In this presentation, we aim to demonstrate the useful and alternate retention of the FluoroPhenyl stationary phase. We chose several relevant target analytes which we plan to use to exemplify the unique retention characteristics of the FluoroPhenyl phase when used in either HILIC or reversed-phase mode. All of these analytes have been pursued due to either poor retention, poor resolution, or both on a traditional C18 phase.

PS-08-03  A Novel Solution for EtG/EtS Analysis in Urine by LC-MS/MS
Becky Wittrig (presenter), Justin Steimling, Ty Kahler, Frances Carroll, Olivier Griffaton
Restek Corporation
For more information, email Becky Wittrig.
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Ethyl glucuronide (EtG) and ethyl sulfate (EtS) are unique biomarkers of alcohol use. The analysis of EtG and EtS offers many advantages for abstinence monitoring including the detection window (~3 days), stability in stored specimens (nonvolatile), and specificity. EtG and EtS are both polar, which makes them difficult to retain via reversed-phase chromatography. Both compounds are also very sensitive to matrix interferences which can result in being unable to achieve low limits of detection. Isobaric interferences can also make quantitation impossible. In this study, a simple dilute-and-shoot method was developed, validated, and applied to patient samples for the analysis of EtG and EtS in human urine by LC-MS/MS enabled by the use of the novel Raptor EtG/EtS column.

Tuesday, September 25 (15:30-16:45)
PS-07-08  Affecting Selectivity and HILIC Retention on a FluoroPhenyl Stationary Phase
Ty Kahler (presenter), Becky Wittrig, Olivier Griffaton, Sue Steinike
Restek Corporation
For more information, email Ty Kahler.
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In this study we have set out to explore the retention mechanisms of the FluoroPhenyl stationary phase. The FluoroPhenyl phase may be described as having mixed-mode and/or HILIC retention and selectivity. This HILIC and mixed-mode ability results in retention mechanisms that vary, or are orthogonal to, typical reversed-phase columns, such as C18s. These chemical interactions are generally not well understood or easily demonstrated, which may be frustrating and leave chromatographers not using the phase to its fullest potential.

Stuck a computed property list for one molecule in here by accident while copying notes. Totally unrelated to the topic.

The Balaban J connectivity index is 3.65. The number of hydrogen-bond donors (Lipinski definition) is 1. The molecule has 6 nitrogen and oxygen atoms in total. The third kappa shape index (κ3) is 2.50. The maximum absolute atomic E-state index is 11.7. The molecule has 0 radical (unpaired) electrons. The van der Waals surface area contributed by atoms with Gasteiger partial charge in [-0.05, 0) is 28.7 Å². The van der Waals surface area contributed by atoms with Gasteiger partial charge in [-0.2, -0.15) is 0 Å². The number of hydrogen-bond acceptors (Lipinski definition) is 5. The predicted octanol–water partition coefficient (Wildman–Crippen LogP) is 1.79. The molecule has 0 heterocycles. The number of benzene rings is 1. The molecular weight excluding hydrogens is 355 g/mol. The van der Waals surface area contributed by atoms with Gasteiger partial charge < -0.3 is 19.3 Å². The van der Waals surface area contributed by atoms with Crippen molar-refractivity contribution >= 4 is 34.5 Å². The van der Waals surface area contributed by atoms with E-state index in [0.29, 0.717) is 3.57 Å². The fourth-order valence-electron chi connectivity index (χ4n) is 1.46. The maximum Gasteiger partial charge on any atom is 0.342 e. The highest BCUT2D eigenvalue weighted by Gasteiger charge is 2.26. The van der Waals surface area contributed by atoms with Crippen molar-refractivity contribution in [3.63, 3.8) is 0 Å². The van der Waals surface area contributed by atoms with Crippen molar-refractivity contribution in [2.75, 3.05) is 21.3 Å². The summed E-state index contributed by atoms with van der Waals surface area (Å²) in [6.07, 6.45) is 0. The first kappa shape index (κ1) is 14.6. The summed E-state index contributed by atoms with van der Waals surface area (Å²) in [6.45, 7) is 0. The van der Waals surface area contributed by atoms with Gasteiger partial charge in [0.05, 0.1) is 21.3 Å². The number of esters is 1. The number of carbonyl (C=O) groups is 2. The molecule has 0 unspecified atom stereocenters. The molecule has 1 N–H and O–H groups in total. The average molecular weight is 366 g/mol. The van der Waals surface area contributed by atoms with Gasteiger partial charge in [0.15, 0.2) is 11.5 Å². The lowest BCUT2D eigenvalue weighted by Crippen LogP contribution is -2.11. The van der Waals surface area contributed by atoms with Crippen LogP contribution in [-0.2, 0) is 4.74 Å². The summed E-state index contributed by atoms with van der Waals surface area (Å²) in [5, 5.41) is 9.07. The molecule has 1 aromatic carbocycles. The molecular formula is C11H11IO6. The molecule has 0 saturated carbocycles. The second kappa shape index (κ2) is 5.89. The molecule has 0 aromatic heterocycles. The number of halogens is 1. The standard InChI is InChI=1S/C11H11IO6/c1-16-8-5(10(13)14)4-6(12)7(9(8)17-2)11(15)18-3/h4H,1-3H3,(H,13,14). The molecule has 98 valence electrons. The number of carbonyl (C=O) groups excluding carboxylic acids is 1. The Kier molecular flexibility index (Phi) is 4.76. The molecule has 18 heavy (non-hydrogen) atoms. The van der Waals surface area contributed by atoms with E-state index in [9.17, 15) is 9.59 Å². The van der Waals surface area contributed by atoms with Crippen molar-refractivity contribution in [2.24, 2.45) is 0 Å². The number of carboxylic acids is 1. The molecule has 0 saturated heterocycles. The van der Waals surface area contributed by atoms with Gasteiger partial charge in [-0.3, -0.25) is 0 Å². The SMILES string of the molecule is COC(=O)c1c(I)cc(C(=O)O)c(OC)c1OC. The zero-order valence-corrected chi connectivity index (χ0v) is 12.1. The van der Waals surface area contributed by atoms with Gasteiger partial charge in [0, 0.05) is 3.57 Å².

The FluoroPhenyl phase offers unique selectivity by incorporating strongly electronegative fluorine atoms on a phenyl ring. In addition to traditional reversed-phase dispersive interactions, this phase may exhibit polar, cation-exchange, and HILIC retention. Our focus in this presentation is on method changes including temperature, mobile phase composition, and acid strength and concentration and how these changes affect the selectivity of targeted analytes. By demonstrating the influence of method changes on this phase we aim to gather a better understanding of the interactions provided by the FluoroPhenyl phase and its use as a HILIC or mixed-mode phase.

PS-07-24  Techniques for Optimizing GC Analysis of Glycols in an Aqueous Matrix
Jaap de Zeeuw (presenter), Becky Wittrig, Corby Hilliard, Kristi Sellers
Restek Corporation
For more information, email Jaap de Zeeuw.
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The analysis of ethylene glycol in water is a common test performed by food safety, chemical, and environmental laboratories. Many environmental samples originate from water runoff at airports, where ethylene glycol is used as a de-icing agent for airplanes during winter months. Because ethylene glycol is highly soluble in water, it is not easily concentrated by purge and trap. Therefore, the most frequently used sample introduction technique is direct aqueous injection. The direct aqueous injection of ethylene glycol is challenging because it can be difficult to attain reproducibility and good peak shape. The large expansion volume of water can cause backflash, carryover can cause inconsistent results, and excess water can extinguish the FID flame. These problems can prevent achieving the detection limit for ethylene glycol, which may vary in the 1-10 ppm range. This study compares lifetimes of various PEG (polyethyleneglycol) stationary phases under optimized conditions.

PS-08-02  A Simple Method for the Analysis of Methylmalonic Acid in Human Plasma by LC-MS/MS
Becky Wittrig (presenter), Justin Steimling, Ty Kahler, Frances Carroll, Olivier Griffaton
Restek Corporation
For more information, email Becky Wittrig.